September 21, 2010 § 3 Comments
My parents were born and raised in Denmark, just a few miles from each other in the countryside north of Copenhagen. Danes are secular and irreverent, heavy consumers of alcohol, tobacco, and pornography. My parents were both brought up as Seventh-Day Adventists, an austere sect of Christianity that was viewed with skeptical peculiarity in Denmark. They didn’t actually meet until years later in Michigan, where my Dad was finishing his PhD and teaching at a small Adventist college. My Mom had come there to further her nursing career. Less than a year after meeting they were engaged. This is the dimple in time when they met, and when my arrow in time began to stiffen.
July 20, 2010 § 1 Comment
In his recently published memoir, Christopher Hitchens wrote something that encapsulated all of the guilt I feel about my confessional writing. “For those I have loved, or who have been so lenient and gracious as to have loved me, I have not words enough here, and I remember with gratitude how they have made me speechless in return.” When I write, I have a recurring fear of betraying the loyalties of the people I write about. This is bearably nerve-wracking when profiling people or characterizing someone’s work or public opinions—a kind of writing I find painfully boring.
May 20, 2010 § 1 Comment
There’s one criticism of my writing that I’m especially sensitive to, the accusation of hyperbole. I’m happy to tangle with disagreement and often amused by personal insults and mockery, but when someone suggests hyperbole, I feel like I’ve failed in something essential. For the accusation to stick, it has to be demonstrated that the subject doesn’t actually believe what they’ve written. It’s an accusation of being disingenuous, having exaggerated a point beyond the limits of what the author really believes. It’s a devastating criticism. How can any writer expect someone else to believe a point that they themselves know is a whimsical untruth?
May 5, 2010 § 2 Comments
Last week something unexpectedly terrible happened. I was rifling though some links of things I’d written and discovered that every Nerve column had disappeared. The links, when sent out to the humming computer boxes housed in a high-rise office building somewhere in midtown Manhattan, found empty spaces where once had been mementos from my emotion-swollen brain. When I first started writing I was in the habit of reading my own work over and over again. There was no one who enjoyed it more than me. No one better appreciated the words whose etymologic thread had an especially lovely meaning, or which connected to some anecdote that hovered silently in between the lines. No one reveled more than I did in the circuitous conclusions I’d arrive at after wandering in the rhetorical murk for a thousand words. And no one, certainly, laughed louder at my jokes.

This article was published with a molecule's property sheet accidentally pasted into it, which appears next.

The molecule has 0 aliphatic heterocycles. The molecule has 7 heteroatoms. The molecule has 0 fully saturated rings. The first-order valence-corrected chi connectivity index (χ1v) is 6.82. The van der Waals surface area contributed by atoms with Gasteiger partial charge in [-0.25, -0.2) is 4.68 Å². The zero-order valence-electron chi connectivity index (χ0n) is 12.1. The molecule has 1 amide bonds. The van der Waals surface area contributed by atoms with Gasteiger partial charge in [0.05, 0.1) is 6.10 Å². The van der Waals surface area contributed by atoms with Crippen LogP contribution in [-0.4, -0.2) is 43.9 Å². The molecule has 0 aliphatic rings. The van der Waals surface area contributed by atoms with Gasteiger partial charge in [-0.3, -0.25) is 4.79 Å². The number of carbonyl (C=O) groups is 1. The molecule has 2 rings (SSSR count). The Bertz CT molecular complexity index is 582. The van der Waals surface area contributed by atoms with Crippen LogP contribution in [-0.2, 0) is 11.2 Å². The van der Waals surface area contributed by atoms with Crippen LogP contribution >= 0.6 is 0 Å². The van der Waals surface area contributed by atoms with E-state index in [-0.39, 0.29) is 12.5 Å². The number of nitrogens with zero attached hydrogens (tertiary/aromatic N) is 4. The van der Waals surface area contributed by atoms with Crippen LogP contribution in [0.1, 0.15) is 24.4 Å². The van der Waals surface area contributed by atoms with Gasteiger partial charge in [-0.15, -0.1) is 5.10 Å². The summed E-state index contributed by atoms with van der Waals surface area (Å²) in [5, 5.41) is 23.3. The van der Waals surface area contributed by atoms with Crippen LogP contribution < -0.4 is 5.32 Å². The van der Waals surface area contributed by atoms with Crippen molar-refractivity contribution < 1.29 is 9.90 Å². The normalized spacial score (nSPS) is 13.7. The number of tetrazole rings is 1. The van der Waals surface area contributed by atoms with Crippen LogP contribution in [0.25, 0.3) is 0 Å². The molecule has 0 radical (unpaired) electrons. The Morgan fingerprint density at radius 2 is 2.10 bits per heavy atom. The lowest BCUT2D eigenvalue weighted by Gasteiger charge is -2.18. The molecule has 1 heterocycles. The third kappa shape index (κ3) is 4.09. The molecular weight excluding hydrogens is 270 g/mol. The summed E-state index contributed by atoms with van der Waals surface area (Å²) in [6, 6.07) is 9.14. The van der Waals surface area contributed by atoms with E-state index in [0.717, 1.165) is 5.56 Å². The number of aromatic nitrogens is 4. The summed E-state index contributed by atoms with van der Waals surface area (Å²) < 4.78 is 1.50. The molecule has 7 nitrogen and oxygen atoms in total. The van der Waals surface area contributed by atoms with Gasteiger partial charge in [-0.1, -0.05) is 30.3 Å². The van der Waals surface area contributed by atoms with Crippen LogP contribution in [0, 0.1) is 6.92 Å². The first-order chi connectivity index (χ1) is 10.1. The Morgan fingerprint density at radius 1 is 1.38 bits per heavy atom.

April 15, 2010 § Leave a comment
It’s sometimes unflattering to look back at the record of history one leaves behind. When I was twelve, I remember the mortification I felt when my dad brought home a video camera with which he intended to record one of his classes. He let me and a friend record ourselves yammering into the lens, and when we took the video tape out and replayed it on the television I felt like I was looking a poorly formed worm in a baggy t-shirt. My voice sounded somehow pig-like. The thrill I’d felt in seeing the glinting new piece of technology suddenly turned to resentment. “Get that stupid thing out of here,” I thought.
April 10, 2010 § 5 Comments
Poetry is a lost art that no one rightfully cares about anymore. Modern media offers many more powerful and direct methods for expressing the abstractions in our lives. The dusty old practitioners of word bending couldn’t keep pace with the rest of the world. It’s not that poetry is bad, nor that John Milton doesn’t matter anymore. It’s that there’s nothing left to build on in what remains of those old creations. You could listen to a song on your iPod, discovering the same colliding ideas held together across the semantic handholding of a linebreak, but now with the added embellishment of sound and performance. You could watch a montage of abstractly connected ideas held together on YouTube video streamed to your phone while waiting for the bus. The abstract surrounds us in new forms so much more than it did centuries ago, in an age of deliberate functionality and ceremonial human engagement.
April 8, 2010 § 4 Comments
One of the roots of the word “right” comes from the French “droite,” which is derived from “du rois.” In this way a right was neither inalienable nor innately granted but referred to a slip of paper that exempted someone from a royal tax or restriction by order of the King. It’s an exception from an arbitrary demand, not a defining quality that can be used to ennoble humanity. On the other hand, the word “rite” is a demarcation of something passed through, experienced, or survived.
I moved to New York one year ago today. I can’t say that means anything, but it has been an experience that I’ve never really had before. It’s something I’m grateful for and so I’ll commemorate that strange and lucky passage with this collage of all the sights, experiences, and surprising places that have been a part of my meandering arrow of time here. Whatever I’ve done over the last year, this has been the world that I’ve done it in. And done it for.
In chronological order, from April 7, 2009 to April 7, 2010: